Opposition walk out leaves Gaeltacht Minister talking to himself – Tóibín
Sinn Féin TDs were today joined by Fianna Fáil and the Technical Group in a walkout protest against the Government’s Gaeltacht Bill.
According to Deputy Tóibín the language has reached crisis point with research showing that the Irish language has between fifteen and twenty years left as a spoken language in the Gaeltacht.
In 1926 the Gaeltacht Commission Report stated that unless the state engages with the Gaeltacht in Irish it will have an anglicising influence. In 1986 another Gaeltacht Commission said that the state was the biggest anglicising effect on the Gaeltacht.
Today on a daily basis when people want to engage with the state they have to use English. This happens with the Gardaí, the courts and government departments such as agriculture and social protection. Spending on the provision of Irish language services in the latter equals 0.0006% of its budget.
Deputy Tóibín said:
“This is the first Gaeltacht Bill in 60 years and it is being forced and guillotined through the Oireachtas. There have been well over 130 amendments submitted of which we in Sinn Féin have 76. Few if any of these would have been reached because the government forced the bill through on the last day. Despite this bill containing some positive changes its overall effect will be negative. All Irish language groups are calling for it to be suspended to allow amendments to fix the problems.
“One of the major issues is the government’s plans to end directly elected Údarás na Gaeltachta membership. From now on County Councillors will be nominated to a reduced Údarás board. Also and most significantly for the Meath Gaeltachtaí, Rathcairn and Baile Gibb will lose a full time Údarás representative. This will have negative implications for jobs, community development and the language itself in Meath.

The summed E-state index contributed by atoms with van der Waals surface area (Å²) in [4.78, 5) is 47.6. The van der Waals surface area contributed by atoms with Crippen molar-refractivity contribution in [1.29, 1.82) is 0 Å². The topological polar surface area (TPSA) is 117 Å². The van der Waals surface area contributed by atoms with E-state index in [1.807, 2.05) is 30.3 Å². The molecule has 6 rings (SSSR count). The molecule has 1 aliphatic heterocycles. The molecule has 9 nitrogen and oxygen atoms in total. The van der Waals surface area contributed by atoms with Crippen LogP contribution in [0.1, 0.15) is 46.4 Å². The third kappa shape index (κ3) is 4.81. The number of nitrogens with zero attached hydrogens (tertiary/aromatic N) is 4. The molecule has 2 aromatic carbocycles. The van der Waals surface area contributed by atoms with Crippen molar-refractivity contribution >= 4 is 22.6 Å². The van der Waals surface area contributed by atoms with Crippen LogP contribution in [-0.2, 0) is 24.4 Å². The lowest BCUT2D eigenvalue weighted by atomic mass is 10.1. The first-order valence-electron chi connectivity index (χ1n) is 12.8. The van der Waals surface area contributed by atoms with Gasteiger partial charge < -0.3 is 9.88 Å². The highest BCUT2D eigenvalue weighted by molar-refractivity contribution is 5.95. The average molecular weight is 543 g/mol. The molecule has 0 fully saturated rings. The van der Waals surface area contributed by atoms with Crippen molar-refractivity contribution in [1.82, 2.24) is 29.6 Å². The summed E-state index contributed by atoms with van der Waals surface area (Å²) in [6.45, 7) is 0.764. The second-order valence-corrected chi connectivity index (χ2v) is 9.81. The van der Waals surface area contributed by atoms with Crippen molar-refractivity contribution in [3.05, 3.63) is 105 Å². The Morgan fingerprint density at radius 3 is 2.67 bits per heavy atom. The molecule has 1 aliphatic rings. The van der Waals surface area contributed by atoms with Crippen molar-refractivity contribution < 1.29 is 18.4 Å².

“In surveys 25% of parents say that they want to send their children to a Gaelscoil. Yet Gaelscoileanna only serve 5% of children. Fine Gael and Labour got rid of Scéim labhairt na Gaeilge and replaced it with a support package for families. The package includes one CD and one book that are available already through other government funded organisations.
“The government has reduced the power of the Coimisinéir Teanga and a large number of its departments are breaking the law with regards to Irish language provision without sanction. The survival and indeed the growth of the language can be achieved. Irish needs more that empty platitudes. Minority languages have been strengthened in the Catalonia, Wales and the Basque Country, through strategic planning, modest resources but most importantly political will.”